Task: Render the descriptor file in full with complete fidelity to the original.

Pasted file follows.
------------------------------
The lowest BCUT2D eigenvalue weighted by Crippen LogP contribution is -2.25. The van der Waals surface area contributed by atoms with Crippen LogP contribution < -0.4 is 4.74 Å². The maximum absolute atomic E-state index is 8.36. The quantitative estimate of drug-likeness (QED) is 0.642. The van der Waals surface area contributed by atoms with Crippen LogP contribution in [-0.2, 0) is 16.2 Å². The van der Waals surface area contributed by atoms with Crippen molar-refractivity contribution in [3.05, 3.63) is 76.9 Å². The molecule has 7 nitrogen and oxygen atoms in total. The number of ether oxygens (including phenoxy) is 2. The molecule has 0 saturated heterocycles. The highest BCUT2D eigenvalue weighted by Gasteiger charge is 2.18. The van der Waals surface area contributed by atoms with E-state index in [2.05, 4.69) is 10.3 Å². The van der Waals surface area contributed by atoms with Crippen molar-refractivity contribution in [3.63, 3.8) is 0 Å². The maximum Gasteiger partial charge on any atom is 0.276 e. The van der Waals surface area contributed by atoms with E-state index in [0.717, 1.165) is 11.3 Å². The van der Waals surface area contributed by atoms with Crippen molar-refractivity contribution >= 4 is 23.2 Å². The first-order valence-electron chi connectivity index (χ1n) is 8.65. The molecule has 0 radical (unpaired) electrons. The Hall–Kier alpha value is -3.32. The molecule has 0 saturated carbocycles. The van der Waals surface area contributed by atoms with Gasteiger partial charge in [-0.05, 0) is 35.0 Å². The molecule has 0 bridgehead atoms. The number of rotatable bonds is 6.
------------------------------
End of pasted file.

The lowest BCUT2D eigenvalue weighted by Crippen LogP contribution is -2.25. The van der Waals surface area contributed by atoms with Crippen LogP contribution < -0.4 is 4.74 Å². The maximum absolute atomic E-state index is 8.36. The quantitative estimate of drug-likeness (QED) is 0.642. The van der Waals surface area contributed by atoms with Crippen LogP contribution in [-0.2, 0) is 16.2 Å². The van der Waals surface area contributed by atoms with Crippen molar-refractivity contribution in [3.05, 3.63) is 76.9 Å². The molecule has 7 nitrogen and oxygen atoms in total. The number of ether oxygens (including phenoxy) is 2. The molecule has 0 saturated heterocycles. The highest BCUT2D eigenvalue weighted by Gasteiger charge is 2.18. The van der Waals surface area contributed by atoms with E-state index in [2.05, 4.69) is 10.3 Å². The van der Waals surface area contributed by atoms with Crippen molar-refractivity contribution in [3.63, 3.8) is 0 Å². The maximum Gasteiger partial charge on any atom is 0.276 e. The van der Waals surface area contributed by atoms with E-state index in [0.717, 1.165) is 11.3 Å². The van der Waals surface area contributed by atoms with Crippen molar-refractivity contribution >= 4 is 23.2 Å². The first-order valence-electron chi connectivity index (χ1n) is 8.65. The molecule has 0 radical (unpaired) electrons. The Hall–Kier alpha value is -3.32. The molecule has 0 saturated carbocycles. The van der Waals surface area contributed by atoms with Gasteiger partial charge in [-0.05, 0) is 35.0 Å². The molecule has 0 bridgehead atoms. The number of rotatable bonds is 6.